State? Oh, you mean yourself, as you try and stp pensions being paid, and demand more austerity, which shrinks the economy for the peons, so you can demand more austerity…

  8. Guest

    No surprise you’re a bigot.

  9. LB

    Look at the debts. How much does the state owe for pensions?

    Assets = Zero. The money has all been redistrubuted in socialist manner.

    That’s fucked the poor.

  10. madasafish

    Welsh NHS has worst waiting times in UK for life-saving diagnostic tests

    Health boards across the country must learn lessons from failings at Wales’ largest health board, assembly members have warned.

    Some senior managers at Betsi Cadwaladr in north Wales have already stepped down after an earlier critical report.

    The assembly’s public accounts committee says the new leadership now faces a “huge task”.

    Welsh psyche to blame for failings in education, says head of leading independent school

    Education failings in Wales can’t be shelved


    Key areas must be addressed

    Plaid Cymru’s Education spokesperson has called on the Welsh Government to ensure that the recess period is used to target failings in the education system in Wales. Simon Thomas AM has urged the Labour Education Minister to specifically address major concerns that are currently stopping progress for children in Wales.

    The Mid and West regional AM said reports that children in Wales are ahead of their English counterparts at key stage 2 level, but fall behind at key stage 3, need to be addressed.

    Wales’ PISA rankings worst in UK

    The latest Programme for International Student Assessment Tests (PISA) tests reveal Wales has fallen behind the rest of the UK significantly in reading, maths and science for the third time.

    Any semi competent person would keep on top of the position seeing there are LOTS of facts available.

    Cries of “bigot” are raised by the eternally ignorant. and “madasafishfictions” are cries of those unwilling to read and incapable of using google.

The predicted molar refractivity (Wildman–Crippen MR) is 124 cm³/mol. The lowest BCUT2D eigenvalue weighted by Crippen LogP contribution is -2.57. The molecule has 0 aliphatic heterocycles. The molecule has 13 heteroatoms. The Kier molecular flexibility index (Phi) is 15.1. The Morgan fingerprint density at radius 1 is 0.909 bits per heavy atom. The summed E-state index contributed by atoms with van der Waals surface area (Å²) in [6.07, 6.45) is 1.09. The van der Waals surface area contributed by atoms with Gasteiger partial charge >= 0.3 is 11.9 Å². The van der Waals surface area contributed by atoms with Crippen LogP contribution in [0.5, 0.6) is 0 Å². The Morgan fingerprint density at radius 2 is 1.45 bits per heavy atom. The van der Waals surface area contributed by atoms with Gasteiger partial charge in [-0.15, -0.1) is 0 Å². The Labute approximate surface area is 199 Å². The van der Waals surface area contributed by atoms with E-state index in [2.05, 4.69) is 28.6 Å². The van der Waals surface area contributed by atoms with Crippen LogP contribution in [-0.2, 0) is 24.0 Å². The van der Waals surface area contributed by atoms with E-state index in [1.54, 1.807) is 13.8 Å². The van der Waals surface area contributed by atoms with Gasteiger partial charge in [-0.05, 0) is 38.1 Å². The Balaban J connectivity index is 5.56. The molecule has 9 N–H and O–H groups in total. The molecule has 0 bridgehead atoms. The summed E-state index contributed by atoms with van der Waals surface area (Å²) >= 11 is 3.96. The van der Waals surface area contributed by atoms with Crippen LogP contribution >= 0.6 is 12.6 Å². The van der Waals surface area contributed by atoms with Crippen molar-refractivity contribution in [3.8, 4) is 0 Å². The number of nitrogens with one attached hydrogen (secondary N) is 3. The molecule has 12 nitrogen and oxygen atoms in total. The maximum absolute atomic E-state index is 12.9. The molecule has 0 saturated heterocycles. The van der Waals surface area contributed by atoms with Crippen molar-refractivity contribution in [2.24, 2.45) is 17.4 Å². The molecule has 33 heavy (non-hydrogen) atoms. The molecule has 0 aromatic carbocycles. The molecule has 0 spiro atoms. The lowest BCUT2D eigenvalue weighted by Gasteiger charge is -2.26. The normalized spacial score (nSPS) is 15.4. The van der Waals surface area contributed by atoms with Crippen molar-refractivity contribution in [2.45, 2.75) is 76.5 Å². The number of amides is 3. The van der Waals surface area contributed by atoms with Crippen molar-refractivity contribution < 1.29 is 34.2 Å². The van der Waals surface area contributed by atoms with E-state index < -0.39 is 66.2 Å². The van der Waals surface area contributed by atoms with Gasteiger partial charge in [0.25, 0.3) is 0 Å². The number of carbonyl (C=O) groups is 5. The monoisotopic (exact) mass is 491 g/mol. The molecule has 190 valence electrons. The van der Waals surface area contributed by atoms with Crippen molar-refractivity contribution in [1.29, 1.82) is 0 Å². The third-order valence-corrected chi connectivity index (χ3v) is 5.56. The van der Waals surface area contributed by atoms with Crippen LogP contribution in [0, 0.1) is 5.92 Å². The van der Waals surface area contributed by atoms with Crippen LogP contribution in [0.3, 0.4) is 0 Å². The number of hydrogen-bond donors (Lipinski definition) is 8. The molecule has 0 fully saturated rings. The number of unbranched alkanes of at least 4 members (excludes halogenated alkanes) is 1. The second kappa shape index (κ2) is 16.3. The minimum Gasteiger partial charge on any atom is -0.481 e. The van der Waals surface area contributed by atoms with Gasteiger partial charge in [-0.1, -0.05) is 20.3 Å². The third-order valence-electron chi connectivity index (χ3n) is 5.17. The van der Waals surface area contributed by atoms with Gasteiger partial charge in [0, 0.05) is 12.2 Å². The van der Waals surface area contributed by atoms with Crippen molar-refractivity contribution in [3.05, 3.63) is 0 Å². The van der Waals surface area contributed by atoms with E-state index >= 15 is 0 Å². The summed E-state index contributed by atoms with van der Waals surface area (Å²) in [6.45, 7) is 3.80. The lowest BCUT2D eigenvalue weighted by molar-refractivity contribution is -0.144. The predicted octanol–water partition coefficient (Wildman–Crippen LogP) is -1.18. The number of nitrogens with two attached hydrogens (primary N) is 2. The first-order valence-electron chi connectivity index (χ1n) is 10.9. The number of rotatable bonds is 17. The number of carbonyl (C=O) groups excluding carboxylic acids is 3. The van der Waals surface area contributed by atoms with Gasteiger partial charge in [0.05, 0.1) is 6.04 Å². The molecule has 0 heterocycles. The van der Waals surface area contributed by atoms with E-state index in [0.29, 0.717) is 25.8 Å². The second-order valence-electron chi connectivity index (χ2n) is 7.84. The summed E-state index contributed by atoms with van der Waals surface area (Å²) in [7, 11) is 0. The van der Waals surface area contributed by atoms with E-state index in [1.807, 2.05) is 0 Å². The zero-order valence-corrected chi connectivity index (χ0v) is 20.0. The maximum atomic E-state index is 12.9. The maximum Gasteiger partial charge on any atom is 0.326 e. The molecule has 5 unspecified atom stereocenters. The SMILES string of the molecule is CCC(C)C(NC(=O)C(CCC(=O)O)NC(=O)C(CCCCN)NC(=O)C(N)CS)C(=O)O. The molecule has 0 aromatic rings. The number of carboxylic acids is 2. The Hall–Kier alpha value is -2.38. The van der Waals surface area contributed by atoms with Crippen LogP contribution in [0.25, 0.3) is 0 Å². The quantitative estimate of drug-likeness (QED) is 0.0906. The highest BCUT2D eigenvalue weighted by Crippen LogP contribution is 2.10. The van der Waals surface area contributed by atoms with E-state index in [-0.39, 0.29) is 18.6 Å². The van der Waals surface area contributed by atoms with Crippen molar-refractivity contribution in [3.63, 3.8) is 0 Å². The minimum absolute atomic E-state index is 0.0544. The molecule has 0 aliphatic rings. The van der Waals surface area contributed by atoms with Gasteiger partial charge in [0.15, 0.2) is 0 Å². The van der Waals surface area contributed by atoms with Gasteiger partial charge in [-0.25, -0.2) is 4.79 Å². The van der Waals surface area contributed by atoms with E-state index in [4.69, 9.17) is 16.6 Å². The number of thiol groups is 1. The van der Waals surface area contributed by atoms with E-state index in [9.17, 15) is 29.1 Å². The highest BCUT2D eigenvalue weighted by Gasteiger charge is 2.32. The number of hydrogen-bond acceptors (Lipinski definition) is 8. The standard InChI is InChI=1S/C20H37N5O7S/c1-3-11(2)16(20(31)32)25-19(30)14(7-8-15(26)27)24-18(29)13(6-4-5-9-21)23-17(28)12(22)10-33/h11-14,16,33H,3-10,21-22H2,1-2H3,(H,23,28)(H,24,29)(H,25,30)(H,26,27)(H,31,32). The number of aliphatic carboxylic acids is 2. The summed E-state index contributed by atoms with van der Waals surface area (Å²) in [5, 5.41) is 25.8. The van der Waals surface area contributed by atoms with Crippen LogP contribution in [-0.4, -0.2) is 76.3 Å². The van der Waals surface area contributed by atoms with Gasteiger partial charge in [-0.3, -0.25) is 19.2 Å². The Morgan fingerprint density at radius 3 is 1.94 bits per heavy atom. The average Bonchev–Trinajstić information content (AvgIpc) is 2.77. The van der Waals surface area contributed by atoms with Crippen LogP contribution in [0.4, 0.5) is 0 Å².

11. andrew

    well independence is a possibility and the SNP want to work within the UK at the moment but there overall goal is independence

  12. robertcp

    Anything is possible I guess but the SNP should concentrate on working within the UK for several years at least.

  13. Guest

    Ah yes, no surprise you agree with the idea the Welsh (“psyche”) are inferior, blah blah.

  14. Guest

    No, you’re trying to fuck the poor by ending the pension system. There’d a difference, as you deny workers exist.

  15. LB

    What have you done with their money?

    Pissed it up the wall, so you’re desperate to blame someone else.

    You’ve admitted to being a public sector worker, and you’re the one getting their cash.

  16. Guest

    I’m not the MP here. I’m not the rich git spending the poor’s money either, as you accuse me of your strategies.

    And you’re making up crap, only time I was in the public sector was when I worked for the census. You’re a liar, LB.

  17. LB

    Where’s the money people have paid the state for their pensions? What’s it worth?

    How much does the state owe for pensons?

  18. Guest

    Why don’t you look up the easily available public figures? Oh right, it dispels your myths and you can’t have that now.

    And I see, to you paying for a pension is worth nothing because you demand they not be paid, right.

  19. LB

    Surprise me. Where are the figures for the state and civil service pension liabilities?

  20. uniqueindentifier

    Westminster treats the SNP, and Plaid alongside the electorate of two separate distinct countries with distrust and disrespect for further autonomy we need to build better devolved governments with appropriate powers not ‘token’ promises while developing better communities, jobs, housing and infrastructure instead of harsh austerity, tax cuts and spending another 100BN on a willy waving competition. By refusing to allow more autonomy we will just end up with widespread social deprivation, rampant inequality and an unaccountable government and banking sector rather than discuss alternative representative options